Saturday, June 23 , 2018, 5:50 pm | Overcast 68º


Local News

Goleta Council Considering New Rules to Defer Landscaping for New Developments

All new Goleta developments going through city planning channels soon will be asked to move forward without landscaping, at least until drought conditions improve.

Faced with a bleak rainfall outlook in the fourth year of drought, and armed with ever-changing mandatory water-use restrictions ordered by Gov. Jerry Brown last week, the Goleta City Council on Tuesday directed staff to draft a policy delaying all development landscape installation until normal conditions resume.

That could take months or, more likely, years.

The new rules — yet to be clearly defined by staff and adopted by officials — apply to recently approved developments, as well as those under construction, still going through the planning process or others that voluntarily revise landscaping plans.

Excluded projects include those irrigating with recycled water or involving habitat restoration and erosion control.

According to the Goleta Water District, which requested the deferral change, there are 37 development projects in various application phases and, when completed, they will require 110 acre-feet of water.

Council members suggested developers could still install irrigation infrastructure at the time of construction, which is typically a condition to receive a certificate of occupancy.

“I think our community at large is looking at us to do something,” Mayor Paula Perotte said, referring to complaints that the council continues to approve development but asks residents to let their lawns die.

Brown’s executive order requires mandatory regulations statewide for the first time ever, asking for a 25-percent cut in potable urban water use compared with 2014 numbers. 

For Goleta, which declared a Stage 2 Drought last September, the goal is a 20-percent reduction, said Ryan Drake, the water district’s water supply and conservation manager. He said state mandates were originally supposed to be compared to 2013 numbers, a more recent change.

So far, Goleta has fallen short of a goal to reduce water use by 25 percent, recording a district-wide reduction of just 15 percent.

A Stage 3 Drought will likely be declared in May, Drake said, restricting watering that causes runoff, manual watering without a shutoff nozzle and watering times outlined in Stage 2.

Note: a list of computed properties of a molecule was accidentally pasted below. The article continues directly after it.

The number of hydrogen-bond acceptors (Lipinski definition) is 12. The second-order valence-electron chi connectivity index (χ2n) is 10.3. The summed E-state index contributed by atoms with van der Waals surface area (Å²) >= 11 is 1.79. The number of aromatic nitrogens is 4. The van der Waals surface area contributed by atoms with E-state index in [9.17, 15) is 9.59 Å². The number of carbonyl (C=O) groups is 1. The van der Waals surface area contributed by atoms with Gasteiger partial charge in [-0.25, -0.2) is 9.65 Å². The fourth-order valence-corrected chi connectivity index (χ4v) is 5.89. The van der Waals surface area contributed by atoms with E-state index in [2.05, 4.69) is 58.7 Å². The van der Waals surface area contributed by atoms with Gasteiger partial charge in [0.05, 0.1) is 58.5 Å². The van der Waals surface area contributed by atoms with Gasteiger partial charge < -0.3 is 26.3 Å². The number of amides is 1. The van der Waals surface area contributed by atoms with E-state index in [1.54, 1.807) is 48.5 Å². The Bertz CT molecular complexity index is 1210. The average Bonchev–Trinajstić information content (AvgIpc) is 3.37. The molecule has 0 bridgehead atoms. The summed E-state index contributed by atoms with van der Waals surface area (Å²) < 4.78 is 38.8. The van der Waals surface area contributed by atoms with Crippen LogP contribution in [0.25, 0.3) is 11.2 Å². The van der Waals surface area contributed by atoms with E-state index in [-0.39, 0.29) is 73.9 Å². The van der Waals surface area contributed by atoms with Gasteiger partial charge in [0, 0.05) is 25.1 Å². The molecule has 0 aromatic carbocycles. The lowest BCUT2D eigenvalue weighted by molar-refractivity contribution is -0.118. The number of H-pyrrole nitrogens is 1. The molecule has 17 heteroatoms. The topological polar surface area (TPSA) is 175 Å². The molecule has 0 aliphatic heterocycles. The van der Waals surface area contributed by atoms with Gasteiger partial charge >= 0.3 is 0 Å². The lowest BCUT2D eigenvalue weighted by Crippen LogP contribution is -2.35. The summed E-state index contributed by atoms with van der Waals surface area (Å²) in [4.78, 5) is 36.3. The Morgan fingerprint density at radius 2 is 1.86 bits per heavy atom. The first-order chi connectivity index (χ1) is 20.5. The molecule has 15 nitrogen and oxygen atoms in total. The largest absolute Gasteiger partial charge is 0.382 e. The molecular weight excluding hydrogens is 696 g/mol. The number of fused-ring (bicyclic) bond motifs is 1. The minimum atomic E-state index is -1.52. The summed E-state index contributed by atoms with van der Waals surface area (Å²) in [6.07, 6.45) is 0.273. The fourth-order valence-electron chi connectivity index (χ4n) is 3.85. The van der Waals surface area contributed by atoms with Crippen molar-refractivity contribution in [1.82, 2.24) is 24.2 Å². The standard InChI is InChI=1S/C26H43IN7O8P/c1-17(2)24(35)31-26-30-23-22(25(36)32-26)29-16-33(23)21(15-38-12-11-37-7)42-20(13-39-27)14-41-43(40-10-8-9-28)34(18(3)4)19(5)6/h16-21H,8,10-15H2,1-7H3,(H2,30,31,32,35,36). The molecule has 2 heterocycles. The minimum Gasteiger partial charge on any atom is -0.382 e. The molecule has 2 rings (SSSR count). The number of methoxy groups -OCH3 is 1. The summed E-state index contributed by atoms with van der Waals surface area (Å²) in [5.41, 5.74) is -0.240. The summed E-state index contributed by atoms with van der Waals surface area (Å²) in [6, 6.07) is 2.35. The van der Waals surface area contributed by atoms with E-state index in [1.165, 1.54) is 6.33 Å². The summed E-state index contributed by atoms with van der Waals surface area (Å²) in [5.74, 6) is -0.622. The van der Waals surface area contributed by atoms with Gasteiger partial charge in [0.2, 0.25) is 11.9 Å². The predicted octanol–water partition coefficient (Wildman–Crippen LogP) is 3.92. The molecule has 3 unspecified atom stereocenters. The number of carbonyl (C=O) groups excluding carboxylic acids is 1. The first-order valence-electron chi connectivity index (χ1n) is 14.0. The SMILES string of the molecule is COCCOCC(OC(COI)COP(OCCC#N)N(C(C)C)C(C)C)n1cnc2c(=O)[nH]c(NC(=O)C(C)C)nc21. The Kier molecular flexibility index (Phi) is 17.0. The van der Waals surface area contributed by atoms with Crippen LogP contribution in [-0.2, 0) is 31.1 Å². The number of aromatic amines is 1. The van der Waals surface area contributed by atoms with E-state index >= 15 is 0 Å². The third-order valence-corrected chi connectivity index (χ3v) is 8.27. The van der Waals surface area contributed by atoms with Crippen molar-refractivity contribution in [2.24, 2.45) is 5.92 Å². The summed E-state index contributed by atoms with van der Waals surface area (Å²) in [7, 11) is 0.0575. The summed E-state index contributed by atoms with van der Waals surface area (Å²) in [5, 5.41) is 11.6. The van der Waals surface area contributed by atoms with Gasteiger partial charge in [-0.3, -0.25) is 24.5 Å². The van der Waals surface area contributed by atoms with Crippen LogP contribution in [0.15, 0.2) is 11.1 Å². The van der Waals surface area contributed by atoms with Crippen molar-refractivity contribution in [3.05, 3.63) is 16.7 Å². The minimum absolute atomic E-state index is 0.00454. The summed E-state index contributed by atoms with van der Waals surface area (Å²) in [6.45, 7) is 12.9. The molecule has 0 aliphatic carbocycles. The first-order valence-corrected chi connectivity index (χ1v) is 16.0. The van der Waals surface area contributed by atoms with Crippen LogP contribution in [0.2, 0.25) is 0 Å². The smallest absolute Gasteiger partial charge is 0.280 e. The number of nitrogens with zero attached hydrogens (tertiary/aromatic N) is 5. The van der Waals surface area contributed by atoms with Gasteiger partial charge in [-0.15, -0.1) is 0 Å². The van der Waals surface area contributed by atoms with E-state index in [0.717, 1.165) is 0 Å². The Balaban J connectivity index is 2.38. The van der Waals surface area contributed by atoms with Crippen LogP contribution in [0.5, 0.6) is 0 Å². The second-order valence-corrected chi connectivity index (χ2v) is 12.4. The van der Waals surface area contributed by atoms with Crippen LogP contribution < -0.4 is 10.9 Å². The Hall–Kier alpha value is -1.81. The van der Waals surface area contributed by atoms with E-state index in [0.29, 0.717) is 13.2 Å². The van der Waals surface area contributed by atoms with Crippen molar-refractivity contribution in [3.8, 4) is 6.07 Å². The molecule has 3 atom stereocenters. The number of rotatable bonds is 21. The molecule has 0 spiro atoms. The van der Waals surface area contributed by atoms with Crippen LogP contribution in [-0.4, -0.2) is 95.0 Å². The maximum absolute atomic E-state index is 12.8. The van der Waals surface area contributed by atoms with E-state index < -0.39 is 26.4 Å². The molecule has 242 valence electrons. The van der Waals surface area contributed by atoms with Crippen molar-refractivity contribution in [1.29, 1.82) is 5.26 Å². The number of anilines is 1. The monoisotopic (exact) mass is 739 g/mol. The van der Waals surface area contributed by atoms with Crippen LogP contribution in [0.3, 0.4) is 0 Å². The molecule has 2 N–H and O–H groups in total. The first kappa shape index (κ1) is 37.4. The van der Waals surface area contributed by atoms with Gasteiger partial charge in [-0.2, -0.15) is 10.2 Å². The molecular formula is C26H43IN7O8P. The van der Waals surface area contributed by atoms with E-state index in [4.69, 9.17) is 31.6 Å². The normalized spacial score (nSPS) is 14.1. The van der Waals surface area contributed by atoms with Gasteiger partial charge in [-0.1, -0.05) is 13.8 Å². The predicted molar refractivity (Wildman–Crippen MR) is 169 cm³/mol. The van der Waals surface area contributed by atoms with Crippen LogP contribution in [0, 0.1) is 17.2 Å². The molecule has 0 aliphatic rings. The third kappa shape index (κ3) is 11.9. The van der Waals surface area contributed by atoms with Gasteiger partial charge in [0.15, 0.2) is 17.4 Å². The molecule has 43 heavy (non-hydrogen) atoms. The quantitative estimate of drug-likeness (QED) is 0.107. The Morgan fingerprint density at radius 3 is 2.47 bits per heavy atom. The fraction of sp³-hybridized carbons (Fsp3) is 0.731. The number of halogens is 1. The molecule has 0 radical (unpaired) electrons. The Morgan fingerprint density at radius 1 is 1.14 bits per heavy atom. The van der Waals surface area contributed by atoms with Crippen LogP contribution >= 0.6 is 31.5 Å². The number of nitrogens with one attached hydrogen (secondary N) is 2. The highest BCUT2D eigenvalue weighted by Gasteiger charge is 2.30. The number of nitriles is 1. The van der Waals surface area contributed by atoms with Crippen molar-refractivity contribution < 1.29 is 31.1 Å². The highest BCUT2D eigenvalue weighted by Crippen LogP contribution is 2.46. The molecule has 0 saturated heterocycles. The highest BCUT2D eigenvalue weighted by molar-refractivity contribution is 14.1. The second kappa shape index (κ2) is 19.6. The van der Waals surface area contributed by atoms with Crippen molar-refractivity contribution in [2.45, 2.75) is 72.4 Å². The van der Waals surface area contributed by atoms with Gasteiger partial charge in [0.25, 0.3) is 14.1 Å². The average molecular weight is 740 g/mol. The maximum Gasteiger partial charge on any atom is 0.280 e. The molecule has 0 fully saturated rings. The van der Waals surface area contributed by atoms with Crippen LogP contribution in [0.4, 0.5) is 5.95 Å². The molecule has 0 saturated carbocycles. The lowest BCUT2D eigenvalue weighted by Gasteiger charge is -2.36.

The big difference would be increasing water rates, which the executive order authorizes the Goleta Water District to do, Drake said.

If Stage 4 or 5 were declared, the water district would prohibit all outdoor irrigation and could increase penalties for exceeding water use up to $1,000 (Stage 5).

“If you defer landscaping, you’ll have dust,” City Councilman Michael Bennett said. “There’s no way around it.”

Mulch or bark were suggested as ways to combat dust stirred up by the lack of grassy lawn.

Drake said the district was still waiting for further regulations from the state water board, since dust wasn’t addressed in the executive order.

Council members asked to partner with the water district to develop strategies, possibly one including expanding its reclaimed water system or existing lines.

Drake answered questions, saying agriculture use wasn’t seeing big reductions, and that the water district had to guarantee water to new developments that already had vested rights to property and water prior to Stage 2.

On a positive note, he said the governor’s order could make more funds available for rebate programs that offer incentives for those who curtail landscaping and water use.

Public speakers weren’t sure landscaping would be a big enough change to curb drought, although the water district said outdoor irrigation usually accounts for 50 percent of a site’s overall use.

Kimberly True, a local landscape architect, asked that the council let developers add some trees as canopy.

City Councilman Roger Aceves said he’d prefer the council defer landscaping on a case-by-case basis so staff had more flexibility, but staff said either option — a blanket mandatory or conditional deferral — would require the same amount of work.

Noozhawk staff writer Gina Potthoff can be reached at .(JavaScript must be enabled to view this email address). Follow Noozhawk on Twitter: @noozhawk, @NoozhawkNews and @NoozhawkBiz. Connect with Noozhawk on Facebook.

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